Cerulo, Giuliana (2016) Difetti cardiovascolari nel modello murino di mucopolisaccaridosi IIIB. [Tesi di dottorato]


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Item Type: Tesi di dottorato
Resource language: Italiano
Title: Difetti cardiovascolari nel modello murino di mucopolisaccaridosi IIIB
Cerulo, Giulianagiuliana.cerulo@unina.it
Date: 22 March 2016
Number of Pages: 63
Institution: Università degli Studi di Napoli Federico II
Department: Medicina Veterinaria e Produzioni Animali
Scuola di dottorato: Scienze veterinarie per la produzione e la sanità
Dottorato: Biologia, patologia e igiene ambientale in medicina veterinaria
Ciclo di dottorato: 28
Coordinatore del Corso di dottorato:
Cringoli, Giuseppegiuseppe.cringoli@unina.it
Pavone, Luigi MicheleUNSPECIFIED
Date: 22 March 2016
Number of Pages: 63
Keywords: Mucopolisaccaridosi, Difetti cardiovascolari, Glicosaminoglicani
Settori scientifico-disciplinari del MIUR: Area 05 - Scienze biologiche > BIO/10 - Biochimica
Date Deposited: 11 Apr 2016 08:42
Last Modified: 31 Oct 2016 09:29
URI: http://www.fedoa.unina.it/id/eprint/10700

Collection description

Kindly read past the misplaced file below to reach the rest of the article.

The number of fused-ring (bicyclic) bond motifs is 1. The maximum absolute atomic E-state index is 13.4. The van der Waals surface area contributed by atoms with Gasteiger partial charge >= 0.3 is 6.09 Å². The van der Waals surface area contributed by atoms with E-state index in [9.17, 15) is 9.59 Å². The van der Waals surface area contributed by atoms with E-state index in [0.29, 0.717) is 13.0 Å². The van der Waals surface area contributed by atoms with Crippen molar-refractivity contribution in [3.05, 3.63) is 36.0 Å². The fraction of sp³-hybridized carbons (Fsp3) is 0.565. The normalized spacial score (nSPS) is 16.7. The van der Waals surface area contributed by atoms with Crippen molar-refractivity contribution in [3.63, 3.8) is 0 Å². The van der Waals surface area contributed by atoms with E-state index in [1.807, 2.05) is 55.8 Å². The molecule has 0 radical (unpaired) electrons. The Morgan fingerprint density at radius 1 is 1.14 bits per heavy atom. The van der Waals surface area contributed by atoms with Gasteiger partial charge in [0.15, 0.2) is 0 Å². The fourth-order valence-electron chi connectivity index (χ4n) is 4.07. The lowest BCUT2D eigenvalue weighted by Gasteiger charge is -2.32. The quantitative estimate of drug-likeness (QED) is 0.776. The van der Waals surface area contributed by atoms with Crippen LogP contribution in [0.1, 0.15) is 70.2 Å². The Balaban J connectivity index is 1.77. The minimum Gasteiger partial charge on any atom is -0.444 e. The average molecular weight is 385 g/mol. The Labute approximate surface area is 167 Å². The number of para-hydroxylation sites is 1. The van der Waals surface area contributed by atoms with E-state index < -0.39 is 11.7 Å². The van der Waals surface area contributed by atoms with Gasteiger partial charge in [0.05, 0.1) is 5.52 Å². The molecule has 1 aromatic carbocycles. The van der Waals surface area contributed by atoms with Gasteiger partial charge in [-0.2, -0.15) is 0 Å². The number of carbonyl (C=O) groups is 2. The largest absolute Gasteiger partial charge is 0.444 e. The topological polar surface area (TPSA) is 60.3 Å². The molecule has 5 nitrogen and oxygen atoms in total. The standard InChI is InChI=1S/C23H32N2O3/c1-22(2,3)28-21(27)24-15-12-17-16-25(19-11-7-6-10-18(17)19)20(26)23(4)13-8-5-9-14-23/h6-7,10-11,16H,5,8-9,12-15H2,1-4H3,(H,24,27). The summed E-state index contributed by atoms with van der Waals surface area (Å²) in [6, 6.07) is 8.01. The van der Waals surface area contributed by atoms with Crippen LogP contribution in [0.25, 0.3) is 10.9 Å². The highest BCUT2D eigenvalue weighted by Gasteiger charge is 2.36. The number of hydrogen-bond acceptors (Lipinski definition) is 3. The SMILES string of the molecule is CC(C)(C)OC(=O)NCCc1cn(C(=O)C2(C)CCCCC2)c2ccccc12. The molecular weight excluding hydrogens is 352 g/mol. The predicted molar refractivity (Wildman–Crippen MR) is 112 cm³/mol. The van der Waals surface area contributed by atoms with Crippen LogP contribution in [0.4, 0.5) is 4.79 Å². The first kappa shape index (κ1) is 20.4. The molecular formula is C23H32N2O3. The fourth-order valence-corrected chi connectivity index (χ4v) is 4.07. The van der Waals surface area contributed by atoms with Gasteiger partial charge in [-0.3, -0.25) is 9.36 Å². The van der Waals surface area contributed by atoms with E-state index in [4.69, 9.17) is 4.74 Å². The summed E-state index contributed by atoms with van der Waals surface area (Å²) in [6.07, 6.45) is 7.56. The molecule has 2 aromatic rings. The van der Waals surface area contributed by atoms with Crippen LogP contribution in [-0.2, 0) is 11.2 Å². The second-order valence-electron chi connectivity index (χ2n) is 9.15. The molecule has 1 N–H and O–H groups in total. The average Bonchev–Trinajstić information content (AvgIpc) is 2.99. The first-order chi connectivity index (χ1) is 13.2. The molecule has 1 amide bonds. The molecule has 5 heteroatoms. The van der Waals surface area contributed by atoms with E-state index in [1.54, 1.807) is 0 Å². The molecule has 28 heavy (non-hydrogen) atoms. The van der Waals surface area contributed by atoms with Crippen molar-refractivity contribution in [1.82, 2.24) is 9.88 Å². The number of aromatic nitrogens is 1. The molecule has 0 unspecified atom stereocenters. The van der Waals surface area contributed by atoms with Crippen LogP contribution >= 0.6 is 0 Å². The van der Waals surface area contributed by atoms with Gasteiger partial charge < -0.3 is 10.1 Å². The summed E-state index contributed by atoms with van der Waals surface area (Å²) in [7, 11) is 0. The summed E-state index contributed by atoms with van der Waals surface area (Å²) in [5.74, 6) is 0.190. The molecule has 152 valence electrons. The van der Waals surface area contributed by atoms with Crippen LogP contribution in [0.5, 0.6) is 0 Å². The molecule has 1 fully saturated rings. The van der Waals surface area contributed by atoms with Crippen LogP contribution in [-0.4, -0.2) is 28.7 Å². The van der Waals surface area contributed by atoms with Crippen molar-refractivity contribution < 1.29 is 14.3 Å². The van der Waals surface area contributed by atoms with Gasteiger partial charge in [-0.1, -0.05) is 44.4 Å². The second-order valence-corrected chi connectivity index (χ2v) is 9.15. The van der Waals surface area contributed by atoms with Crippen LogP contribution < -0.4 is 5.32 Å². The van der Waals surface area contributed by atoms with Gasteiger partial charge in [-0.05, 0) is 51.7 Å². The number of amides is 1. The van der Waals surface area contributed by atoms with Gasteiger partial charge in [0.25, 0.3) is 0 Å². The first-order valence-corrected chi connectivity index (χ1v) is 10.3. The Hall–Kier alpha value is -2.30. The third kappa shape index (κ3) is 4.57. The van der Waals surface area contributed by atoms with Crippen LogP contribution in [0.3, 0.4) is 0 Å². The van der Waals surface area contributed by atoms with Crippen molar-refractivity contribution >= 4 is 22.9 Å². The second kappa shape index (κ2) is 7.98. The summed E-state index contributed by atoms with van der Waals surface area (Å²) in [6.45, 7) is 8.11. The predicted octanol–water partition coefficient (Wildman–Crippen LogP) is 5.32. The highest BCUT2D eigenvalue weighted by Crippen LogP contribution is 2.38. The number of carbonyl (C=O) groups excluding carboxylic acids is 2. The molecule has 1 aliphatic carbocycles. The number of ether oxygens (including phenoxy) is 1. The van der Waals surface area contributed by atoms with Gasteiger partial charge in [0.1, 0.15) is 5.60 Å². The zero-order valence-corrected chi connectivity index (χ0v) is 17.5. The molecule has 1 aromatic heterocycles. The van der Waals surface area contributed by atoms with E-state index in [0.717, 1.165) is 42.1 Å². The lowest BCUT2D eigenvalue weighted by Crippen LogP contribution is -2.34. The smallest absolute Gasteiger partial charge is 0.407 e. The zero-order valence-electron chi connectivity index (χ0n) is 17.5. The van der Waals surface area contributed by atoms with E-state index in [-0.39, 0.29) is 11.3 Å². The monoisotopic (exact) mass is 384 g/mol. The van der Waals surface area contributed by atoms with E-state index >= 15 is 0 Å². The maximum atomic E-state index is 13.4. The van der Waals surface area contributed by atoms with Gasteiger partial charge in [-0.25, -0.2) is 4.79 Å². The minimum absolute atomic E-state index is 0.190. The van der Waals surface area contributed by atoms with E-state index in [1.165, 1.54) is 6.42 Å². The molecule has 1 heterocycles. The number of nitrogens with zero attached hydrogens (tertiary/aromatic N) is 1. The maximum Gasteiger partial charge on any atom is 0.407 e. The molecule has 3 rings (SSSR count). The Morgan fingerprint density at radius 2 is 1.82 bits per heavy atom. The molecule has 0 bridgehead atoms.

Mucopolysaccharidoses (MPS) comprise a group of 11 distinct lysosomal storage diseases due to inherited deficiencies of the enzymes involved in glycosaminoglycan (GAG) catabolism. The progressive deposition of GAGs in the tissues results in multi-organ system dysfunctions that varies with the specific enzyme mutation present and the particular GAG deposited. The typical symptoms of the diseases include: organomegaly, dysostosis multiplex, mental retardation and developmental delay. There are currently four main therapeutic options for MPS which include hematopoietic stem cells transplantation (HSCT), the replacement of the missing enzyme with its normal recombinant counterpart (enzyme replacement therapy, ERT), substrate reduction therapy, and gene therapy. However, all of these therapeutic approaches, some of which are still under investigation, show a limited efficacy, and MPS patients usually do not survive beyond the second decade of their life. Among the different causes of the early death of MPS patients, cardiac disorders appear to play a key role. Indeed, cardiac dysfunctions have been reported in patients affected by all types of MPS, although early and evident symptoms have been mainly reported for those with MPS I, II, and VI. In particular, cardiac valve thickening, dysfunction (more severe for left-sided than for right-sided valves), and hypertrophy are commonly present, but conduction abnormalities, coronary artery and other vascular involvement have been also observed in these patients. Reported cardiac causes of death include heart failure, sudden death from arrhythmias (including complete atrioventricular block) and coronary occlusion. While cardiac involvement has been well established for most of MPS types, there is a lack of information about cardiac disorders in MPS IIIB. Mucopolysaccharidosis (MPS) IIIB is an autosomal recessive disorder caused by mutations in the gene encoding α-N-acetylglucosaminidase (NAGLU) required for heparan sulfate (HS) degradation. Patients with MPS IIIB are characterized by profound mental retardation, behavioral problems and death usually in the second decade, along with somatic manifestations that are highly variable among the different phenotypes. In order to get more insights into the cardiac involvement in MPS IIIB disease, in this study we used the murine model of the disease obtained by NAGLU gene disruption (NAGLU knockout mice, NAGLU-/-). These mice exhibit a massive increase of HS deposition in liver and kidney, and at a lesser extent in lung, spleen, thymus, and heart. The only GAG accumulated in NAGLU-/- mouse tissues is represented by HS due to the specific enzymatic defect that characterizes MPS IIIB disease from other MPS syndromes in which accumulation of GAGs is mixed. Here, we investigated cardiac morphology and function in NAGLU-/- mice compared to wild-type (WT) littermates over time using cardiac ultrasound, and histological and biochemical methodologies. As defects in lysosomal autophagy pathway were found in the murine models of MPS IIIA and MPS VI, we also investigated the autophagic process in the heart tissues of NAGLU-/- mice, in order to explore the hypothesis that an abnormal lysosomal autophagic activity might be responsible for cardiac dysfunctions in MPS IIIB. Echocardiographic analysis showed a marked increase in left ventricular (LV) mass, reduced cardiac function and valvular defects in NAGLU-/- mice as compared to wild-type littermates. The NAGLU-/- mice exhibited a significant increase in aortic and mitral annulus dimension with a progressive elongation and thickening of anterior mitral valve leaflet. A severe mitral regurgitation with reduction in mitral inflow E-wave-to-A-wave ratio was observed in 32 week old NAGLU-/- mice. Compared to WT mice, NAGLU-/- mice exhibited a significantly lower survival with increased mortality observed in particular after 25 weeks of age. Histopathological analysis revealed a significant increase of myocardial fiber vacuolization, accumulation of HS in the myocardial vacuoles, recruitment of inflammatory cells and collagen deposition within the myocardium, and an increase of LV fibrosis in NAGLU-/- mice compared to WT mice. Biochemical analysis of heart samples from affected mice showed increased expression levels of cardiac failure hallmarks such as calcium/calmodulin dependent protein kinase II, connexin43, α-smooth muscle actin, α-actinin, atrial and brain natriuretic peptides, and myosin heavy polypeptide 7. Furthermore, heart samples from NAGLU-/- mice showed enhanced expression of the lysosome-associated membrane protein-2 (LAMP2), and the autophagic markers Beclin1 and LC3 isoform II (LC3-II). Overall, our findings demonstrate that NAGLU-/- mice develop heart disease, valvular abnormalities and cardiac failure associated to an impaired lysosomal autophagic activity. Recently, it was reported that diastolic LV function and contraction synchrony were normalized after laronidase treatment in a patient with MPS I. Therapeutic efforts are under way for MPS IIIA patients, including intratechal ERT and gene therapy. On the light of our results on cardiac impairment in MPS IIIB mice, we suggest that it would be interesting to investigate the effect of current therapies on the cardiac function also in MPS IIIB patients.